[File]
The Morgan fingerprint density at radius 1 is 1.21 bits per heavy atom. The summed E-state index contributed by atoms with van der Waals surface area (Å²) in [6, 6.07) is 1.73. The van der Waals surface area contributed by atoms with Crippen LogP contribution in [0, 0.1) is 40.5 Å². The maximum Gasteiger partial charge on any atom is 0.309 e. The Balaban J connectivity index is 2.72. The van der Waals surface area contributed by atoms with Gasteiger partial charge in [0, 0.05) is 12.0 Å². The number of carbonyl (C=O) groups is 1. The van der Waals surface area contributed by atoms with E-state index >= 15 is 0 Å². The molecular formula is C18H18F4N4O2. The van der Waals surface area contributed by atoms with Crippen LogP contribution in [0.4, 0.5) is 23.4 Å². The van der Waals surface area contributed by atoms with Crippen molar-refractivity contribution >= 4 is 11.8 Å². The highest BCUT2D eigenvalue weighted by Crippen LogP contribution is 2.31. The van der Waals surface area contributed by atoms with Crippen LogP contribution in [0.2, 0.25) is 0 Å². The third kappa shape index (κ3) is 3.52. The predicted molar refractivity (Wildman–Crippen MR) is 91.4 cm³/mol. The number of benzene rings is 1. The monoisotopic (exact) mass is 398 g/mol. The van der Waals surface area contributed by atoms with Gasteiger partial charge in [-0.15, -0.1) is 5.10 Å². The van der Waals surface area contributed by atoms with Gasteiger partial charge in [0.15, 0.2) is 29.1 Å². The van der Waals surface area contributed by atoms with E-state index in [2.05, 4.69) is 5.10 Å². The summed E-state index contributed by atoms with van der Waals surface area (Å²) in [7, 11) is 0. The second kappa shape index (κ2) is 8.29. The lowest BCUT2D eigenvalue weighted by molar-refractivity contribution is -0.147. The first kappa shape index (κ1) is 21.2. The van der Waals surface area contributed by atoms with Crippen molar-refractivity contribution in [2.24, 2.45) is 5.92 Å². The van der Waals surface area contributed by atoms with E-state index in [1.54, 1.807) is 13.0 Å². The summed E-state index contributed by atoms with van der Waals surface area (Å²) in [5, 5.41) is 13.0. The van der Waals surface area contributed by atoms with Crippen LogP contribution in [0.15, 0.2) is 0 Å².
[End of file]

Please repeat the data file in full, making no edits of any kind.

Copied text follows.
The Morgan fingerprint density at radius 1 is 1.21 bits per heavy atom. The summed E-state index contributed by atoms with van der Waals surface area (Å²) in [6, 6.07) is 1.73. The van der Waals surface area contributed by atoms with Crippen LogP contribution in [0, 0.1) is 40.5 Å². The maximum Gasteiger partial charge on any atom is 0.309 e. The Balaban J connectivity index is 2.72. The van der Waals surface area contributed by atoms with Gasteiger partial charge in [0, 0.05) is 12.0 Å². The number of carbonyl (C=O) groups is 1. The van der Waals surface area contributed by atoms with E-state index >= 15 is 0 Å². The molecular formula is C18H18F4N4O2. The van der Waals surface area contributed by atoms with Crippen LogP contribution in [0.4, 0.5) is 23.4 Å². The van der Waals surface area contributed by atoms with Crippen molar-refractivity contribution >= 4 is 11.8 Å². The highest BCUT2D eigenvalue weighted by Crippen LogP contribution is 2.31. The van der Waals surface area contributed by atoms with Crippen LogP contribution in [0.2, 0.25) is 0 Å². The third kappa shape index (κ3) is 3.52. The predicted molar refractivity (Wildman–Crippen MR) is 91.4 cm³/mol. The number of benzene rings is 1. The monoisotopic (exact) mass is 398 g/mol. The van der Waals surface area contributed by atoms with Gasteiger partial charge in [-0.15, -0.1) is 5.10 Å². The van der Waals surface area contributed by atoms with Gasteiger partial charge in [0.15, 0.2) is 29.1 Å². The van der Waals surface area contributed by atoms with E-state index in [2.05, 4.69) is 5.10 Å². The summed E-state index contributed by atoms with van der Waals surface area (Å²) in [7, 11) is 0. The second kappa shape index (κ2) is 8.29. The lowest BCUT2D eigenvalue weighted by molar-refractivity contribution is -0.147. The first kappa shape index (κ1) is 21.2. The van der Waals surface area contributed by atoms with Crippen molar-refractivity contribution in [2.24, 2.45) is 5.92 Å². The van der Waals surface area contributed by atoms with E-state index in [1.54, 1.807) is 13.0 Å². The summed E-state index contributed by atoms with van der Waals surface area (Å²) in [5, 5.41) is 13.0. The van der Waals surface area contributed by atoms with Crippen LogP contribution in [0.15, 0.2) is 0 Å².